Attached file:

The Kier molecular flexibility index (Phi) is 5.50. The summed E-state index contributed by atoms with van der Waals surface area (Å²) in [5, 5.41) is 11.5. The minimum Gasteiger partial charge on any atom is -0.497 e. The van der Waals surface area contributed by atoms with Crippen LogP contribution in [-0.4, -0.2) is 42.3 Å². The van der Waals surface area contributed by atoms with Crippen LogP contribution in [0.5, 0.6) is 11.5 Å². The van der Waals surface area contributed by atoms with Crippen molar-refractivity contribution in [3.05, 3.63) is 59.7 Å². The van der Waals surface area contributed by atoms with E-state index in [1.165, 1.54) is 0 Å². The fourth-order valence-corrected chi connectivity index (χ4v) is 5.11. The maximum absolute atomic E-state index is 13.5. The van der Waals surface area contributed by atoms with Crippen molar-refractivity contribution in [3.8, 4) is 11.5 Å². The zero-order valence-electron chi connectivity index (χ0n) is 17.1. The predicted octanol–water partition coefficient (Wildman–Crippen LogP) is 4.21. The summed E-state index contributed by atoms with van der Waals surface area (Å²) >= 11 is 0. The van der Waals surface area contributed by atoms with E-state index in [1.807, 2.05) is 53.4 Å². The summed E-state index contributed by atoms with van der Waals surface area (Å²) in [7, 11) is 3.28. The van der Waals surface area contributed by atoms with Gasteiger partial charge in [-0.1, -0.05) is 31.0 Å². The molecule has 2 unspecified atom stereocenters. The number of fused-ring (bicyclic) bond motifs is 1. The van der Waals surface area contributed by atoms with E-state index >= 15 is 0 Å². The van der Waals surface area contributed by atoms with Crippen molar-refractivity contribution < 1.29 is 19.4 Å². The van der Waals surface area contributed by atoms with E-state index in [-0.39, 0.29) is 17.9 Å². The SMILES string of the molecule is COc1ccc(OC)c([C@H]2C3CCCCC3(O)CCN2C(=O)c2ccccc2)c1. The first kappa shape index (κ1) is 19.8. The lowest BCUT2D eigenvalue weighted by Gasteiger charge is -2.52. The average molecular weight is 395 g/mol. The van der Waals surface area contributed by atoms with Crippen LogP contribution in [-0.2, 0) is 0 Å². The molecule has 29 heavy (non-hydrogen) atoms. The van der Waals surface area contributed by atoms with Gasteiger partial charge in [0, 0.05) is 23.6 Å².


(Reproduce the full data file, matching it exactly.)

The Kier molecular flexibility index (Phi) is 5.50. The summed E-state index contributed by atoms with van der Waals surface area (Å²) in [5, 5.41) is 11.5. The minimum Gasteiger partial charge on any atom is -0.497 e. The van der Waals surface area contributed by atoms with Crippen LogP contribution in [-0.4, -0.2) is 42.3 Å². The van der Waals surface area contributed by atoms with Crippen LogP contribution in [0.5, 0.6) is 11.5 Å². The van der Waals surface area contributed by atoms with Crippen molar-refractivity contribution in [3.05, 3.63) is 59.7 Å². The van der Waals surface area contributed by atoms with E-state index in [1.165, 1.54) is 0 Å². The fourth-order valence-corrected chi connectivity index (χ4v) is 5.11. The maximum absolute atomic E-state index is 13.5. The van der Waals surface area contributed by atoms with Crippen molar-refractivity contribution in [3.8, 4) is 11.5 Å². The zero-order valence-electron chi connectivity index (χ0n) is 17.1. The predicted octanol–water partition coefficient (Wildman–Crippen LogP) is 4.21. The summed E-state index contributed by atoms with van der Waals surface area (Å²) >= 11 is 0. The van der Waals surface area contributed by atoms with E-state index in [1.807, 2.05) is 53.4 Å². The summed E-state index contributed by atoms with van der Waals surface area (Å²) in [7, 11) is 3.28. The van der Waals surface area contributed by atoms with Gasteiger partial charge in [-0.1, -0.05) is 31.0 Å². The molecule has 2 unspecified atom stereocenters. The number of fused-ring (bicyclic) bond motifs is 1. The van der Waals surface area contributed by atoms with E-state index >= 15 is 0 Å². The van der Waals surface area contributed by atoms with Crippen molar-refractivity contribution < 1.29 is 19.4 Å². The van der Waals surface area contributed by atoms with E-state index in [-0.39, 0.29) is 17.9 Å². The SMILES string of the molecule is COc1ccc(OC)c([C@H]2C3CCCCC3(O)CCN2C(=O)c2ccccc2)c1. The first kappa shape index (κ1) is 19.8. The lowest BCUT2D eigenvalue weighted by Gasteiger charge is -2.52. The average molecular weight is 395 g/mol. The van der Waals surface area contributed by atoms with Crippen LogP contribution in [-0.2, 0) is 0 Å². The molecule has 29 heavy (non-hydrogen) atoms. The van der Waals surface area contributed by atoms with Gasteiger partial charge in [0, 0.05) is 23.6 Å².